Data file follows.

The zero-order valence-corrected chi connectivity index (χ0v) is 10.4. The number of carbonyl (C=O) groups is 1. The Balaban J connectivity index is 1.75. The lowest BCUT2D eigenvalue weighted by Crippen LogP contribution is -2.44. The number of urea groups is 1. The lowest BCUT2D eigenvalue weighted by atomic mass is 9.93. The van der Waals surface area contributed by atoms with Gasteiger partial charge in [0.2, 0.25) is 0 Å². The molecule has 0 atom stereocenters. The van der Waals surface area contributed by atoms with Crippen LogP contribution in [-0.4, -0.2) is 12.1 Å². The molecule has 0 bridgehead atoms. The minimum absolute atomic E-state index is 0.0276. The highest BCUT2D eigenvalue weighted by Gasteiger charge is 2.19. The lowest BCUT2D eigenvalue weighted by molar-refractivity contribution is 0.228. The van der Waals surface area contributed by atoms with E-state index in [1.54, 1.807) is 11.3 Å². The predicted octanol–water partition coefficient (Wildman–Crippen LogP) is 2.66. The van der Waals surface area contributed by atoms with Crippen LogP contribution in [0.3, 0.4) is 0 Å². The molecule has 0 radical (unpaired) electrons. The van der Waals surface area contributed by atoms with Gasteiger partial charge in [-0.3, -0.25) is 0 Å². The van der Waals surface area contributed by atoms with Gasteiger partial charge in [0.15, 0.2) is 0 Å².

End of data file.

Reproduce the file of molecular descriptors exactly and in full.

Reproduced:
The zero-order valence-corrected chi connectivity index (χ0v) is 10.4. The number of carbonyl (C=O) groups is 1. The Balaban J connectivity index is 1.75. The lowest BCUT2D eigenvalue weighted by Crippen LogP contribution is -2.44. The number of urea groups is 1. The lowest BCUT2D eigenvalue weighted by atomic mass is 9.93. The van der Waals surface area contributed by atoms with Gasteiger partial charge in [0.2, 0.25) is 0 Å². The molecule has 0 atom stereocenters. The van der Waals surface area contributed by atoms with Crippen LogP contribution in [-0.4, -0.2) is 12.1 Å². The molecule has 0 bridgehead atoms. The minimum absolute atomic E-state index is 0.0276. The highest BCUT2D eigenvalue weighted by Gasteiger charge is 2.19. The lowest BCUT2D eigenvalue weighted by molar-refractivity contribution is 0.228. The van der Waals surface area contributed by atoms with E-state index in [1.54, 1.807) is 11.3 Å². The predicted octanol–water partition coefficient (Wildman–Crippen LogP) is 2.66. The van der Waals surface area contributed by atoms with Crippen LogP contribution in [0.3, 0.4) is 0 Å². The molecule has 0 radical (unpaired) electrons. The van der Waals surface area contributed by atoms with Gasteiger partial charge in [-0.3, -0.25) is 0 Å². The van der Waals surface area contributed by atoms with Gasteiger partial charge in [0.15, 0.2) is 0 Å².